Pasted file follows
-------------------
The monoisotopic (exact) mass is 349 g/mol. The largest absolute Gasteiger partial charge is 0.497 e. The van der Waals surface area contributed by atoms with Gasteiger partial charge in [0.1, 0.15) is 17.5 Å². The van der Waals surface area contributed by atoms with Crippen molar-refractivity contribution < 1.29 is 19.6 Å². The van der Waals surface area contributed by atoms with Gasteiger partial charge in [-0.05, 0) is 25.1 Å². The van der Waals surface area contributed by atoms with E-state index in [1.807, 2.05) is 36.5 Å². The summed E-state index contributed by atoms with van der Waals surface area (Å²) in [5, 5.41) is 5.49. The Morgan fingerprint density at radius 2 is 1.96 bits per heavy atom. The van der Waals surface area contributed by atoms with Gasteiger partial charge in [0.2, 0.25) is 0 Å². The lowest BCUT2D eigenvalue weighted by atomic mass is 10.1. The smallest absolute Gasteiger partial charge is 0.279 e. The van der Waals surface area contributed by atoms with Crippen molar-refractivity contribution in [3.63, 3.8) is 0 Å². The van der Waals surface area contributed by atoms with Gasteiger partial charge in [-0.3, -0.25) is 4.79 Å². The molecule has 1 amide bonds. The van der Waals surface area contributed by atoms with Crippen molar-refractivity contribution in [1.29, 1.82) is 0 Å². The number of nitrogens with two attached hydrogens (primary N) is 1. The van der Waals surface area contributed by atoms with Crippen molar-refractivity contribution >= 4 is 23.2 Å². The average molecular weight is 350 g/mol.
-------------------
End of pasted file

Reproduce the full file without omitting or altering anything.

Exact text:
The monoisotopic (exact) mass is 349 g/mol. The largest absolute Gasteiger partial charge is 0.497 e. The van der Waals surface area contributed by atoms with Gasteiger partial charge in [0.1, 0.15) is 17.5 Å². The van der Waals surface area contributed by atoms with Crippen molar-refractivity contribution < 1.29 is 19.6 Å². The van der Waals surface area contributed by atoms with Gasteiger partial charge in [-0.05, 0) is 25.1 Å². The van der Waals surface area contributed by atoms with E-state index in [1.807, 2.05) is 36.5 Å². The summed E-state index contributed by atoms with van der Waals surface area (Å²) in [5, 5.41) is 5.49. The Morgan fingerprint density at radius 2 is 1.96 bits per heavy atom. The van der Waals surface area contributed by atoms with Gasteiger partial charge in [0.2, 0.25) is 0 Å². The lowest BCUT2D eigenvalue weighted by atomic mass is 10.1. The smallest absolute Gasteiger partial charge is 0.279 e. The van der Waals surface area contributed by atoms with Crippen molar-refractivity contribution in [3.63, 3.8) is 0 Å². The van der Waals surface area contributed by atoms with Gasteiger partial charge in [-0.3, -0.25) is 4.79 Å². The molecule has 1 amide bonds. The van der Waals surface area contributed by atoms with Crippen molar-refractivity contribution in [1.29, 1.82) is 0 Å². The number of nitrogens with two attached hydrogens (primary N) is 1. The van der Waals surface area contributed by atoms with Crippen molar-refractivity contribution >= 4 is 23.2 Å². The average molecular weight is 350 g/mol.